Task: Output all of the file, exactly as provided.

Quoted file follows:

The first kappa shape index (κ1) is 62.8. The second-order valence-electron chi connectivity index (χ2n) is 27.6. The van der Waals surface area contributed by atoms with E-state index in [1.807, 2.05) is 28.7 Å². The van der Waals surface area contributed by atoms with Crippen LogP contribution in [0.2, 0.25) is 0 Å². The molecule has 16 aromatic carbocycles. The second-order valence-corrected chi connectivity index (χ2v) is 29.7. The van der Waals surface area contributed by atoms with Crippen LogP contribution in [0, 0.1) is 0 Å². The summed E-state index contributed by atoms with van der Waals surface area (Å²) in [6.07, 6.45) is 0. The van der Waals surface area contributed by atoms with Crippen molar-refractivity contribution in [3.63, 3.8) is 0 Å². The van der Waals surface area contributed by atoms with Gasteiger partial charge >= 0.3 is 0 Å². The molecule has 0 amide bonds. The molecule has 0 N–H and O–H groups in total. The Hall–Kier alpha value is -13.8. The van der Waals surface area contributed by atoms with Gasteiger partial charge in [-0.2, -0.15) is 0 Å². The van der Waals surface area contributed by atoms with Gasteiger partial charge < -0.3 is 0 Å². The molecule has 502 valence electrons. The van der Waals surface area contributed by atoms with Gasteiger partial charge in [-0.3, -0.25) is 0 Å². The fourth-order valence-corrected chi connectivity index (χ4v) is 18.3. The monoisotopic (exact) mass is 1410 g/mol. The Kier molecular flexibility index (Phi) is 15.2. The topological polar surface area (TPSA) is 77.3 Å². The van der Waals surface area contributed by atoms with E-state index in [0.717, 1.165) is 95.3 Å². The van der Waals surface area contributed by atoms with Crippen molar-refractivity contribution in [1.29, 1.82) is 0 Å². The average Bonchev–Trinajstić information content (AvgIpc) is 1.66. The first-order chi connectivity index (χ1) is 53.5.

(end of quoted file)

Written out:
The first kappa shape index (κ1) is 62.8. The second-order valence-electron chi connectivity index (χ2n) is 27.6. The van der Waals surface area contributed by atoms with E-state index in [1.807, 2.05) is 28.7 Å². The van der Waals surface area contributed by atoms with Crippen LogP contribution in [0.2, 0.25) is 0 Å². The molecule has 16 aromatic carbocycles. The second-order valence-corrected chi connectivity index (χ2v) is 29.7. The van der Waals surface area contributed by atoms with Crippen LogP contribution in [0, 0.1) is 0 Å². The summed E-state index contributed by atoms with van der Waals surface area (Å²) in [6.07, 6.45) is 0. The van der Waals surface area contributed by atoms with Crippen molar-refractivity contribution in [3.63, 3.8) is 0 Å². The van der Waals surface area contributed by atoms with Gasteiger partial charge >= 0.3 is 0 Å². The molecule has 0 amide bonds. The molecule has 0 N–H and O–H groups in total. The Hall–Kier alpha value is -13.8. The van der Waals surface area contributed by atoms with Gasteiger partial charge in [-0.2, -0.15) is 0 Å². The van der Waals surface area contributed by atoms with Gasteiger partial charge < -0.3 is 0 Å². The molecule has 502 valence electrons. The van der Waals surface area contributed by atoms with Gasteiger partial charge in [-0.3, -0.25) is 0 Å². The fourth-order valence-corrected chi connectivity index (χ4v) is 18.3. The monoisotopic (exact) mass is 1410 g/mol. The Kier molecular flexibility index (Phi) is 15.2. The topological polar surface area (TPSA) is 77.3 Å². The van der Waals surface area contributed by atoms with E-state index in [0.717, 1.165) is 95.3 Å². The van der Waals surface area contributed by atoms with Crippen molar-refractivity contribution in [1.29, 1.82) is 0 Å². The average Bonchev–Trinajstić information content (AvgIpc) is 1.66. The first-order chi connectivity index (χ1) is 53.5.